Wearables Market Will Double Its Growth By 2021


The year 2021 will be good for the global wearables market. Shipments of wearables are projected to increase from 113.2 million in 2017 to 222.3 million in 2021.

Some of the most popular wearables have been basic wristbands such as the Fitbit Charge or the Xiaomi Mi Band, but that may soon change.

Watch The Time

A new report by IDC shows just how much the global wearables industry will grow in less than five years. Wrist-worn wearables dominate the market, which includes basic wristbands, basic watches, and smartwatches. Basic wristbands are the most popular type, holding an almost 40 percent market share. Basic watches are projected to take the top spot by 2021.

Basic watches or hybrid watches are starting to incorporate some of the same features as the basic wristband — connectivity and tracking features — along with better design and fashion appeal, as fashion brands will start to jump into the market, bringing along their established customer base and distribution network. Basic watches will account for almost 40 percent of all wrist-worn wearables shipments.

Smartwatches will rise in market share but only slightly, jumping from almost 28 percent to 32 percent. However, that will be a rise of almost 40 million shipments in four years.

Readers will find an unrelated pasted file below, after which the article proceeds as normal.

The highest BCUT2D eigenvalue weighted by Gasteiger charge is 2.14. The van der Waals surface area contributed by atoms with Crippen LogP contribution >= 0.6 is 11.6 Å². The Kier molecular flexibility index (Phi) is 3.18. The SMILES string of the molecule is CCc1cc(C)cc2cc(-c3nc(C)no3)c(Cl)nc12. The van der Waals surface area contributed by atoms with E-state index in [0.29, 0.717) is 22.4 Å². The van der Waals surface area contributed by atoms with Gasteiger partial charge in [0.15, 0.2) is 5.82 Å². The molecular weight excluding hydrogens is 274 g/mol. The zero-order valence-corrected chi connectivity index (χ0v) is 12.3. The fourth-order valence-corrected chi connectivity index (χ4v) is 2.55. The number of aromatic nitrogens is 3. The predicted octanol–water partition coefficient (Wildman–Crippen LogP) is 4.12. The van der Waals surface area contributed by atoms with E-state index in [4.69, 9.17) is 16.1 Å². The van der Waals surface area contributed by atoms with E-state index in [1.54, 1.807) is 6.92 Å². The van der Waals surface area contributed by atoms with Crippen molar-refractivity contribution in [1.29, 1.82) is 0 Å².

Ear Wearables Will Have The Greatest Growth

Ear wearables will see the largest growth in all of the segments. It is expected to rise from 1.7 million shipments in 2017 to 10.6 million in 2021 — a 524 percent growth.

This surge in popularity can be attributed to the phasing out of audio jack in smartphones, particularly in the iPhone and Pixel. Headphones are being embedded with voice assistants. Google, Amazon, and Samsung are working on their own ear wearables.

Not included in this category are traditional Bluetooth headsets. This category focused on headphones that offer features such as fitness tracking or audio augmentation.

Small Growth

Google Glass showed that people did not want to wear an obtrusive piece of tech on their heads. Head-worn wearables are being lumped into the "Other" category in the shipments figures. It is currently shown to have an 11 percent growth.

Snap's Spectacles, like the Google Glass, showed that people are still trying to get used to the technology. There is a disconnect between the way people associate certain wearables. Snap Spectacle's disastrous launch proved how much the technology is lagging behind others.

Also thrown into the "Other" category are smart wristbands that don't run third-party apps and other less popular types of wearables.

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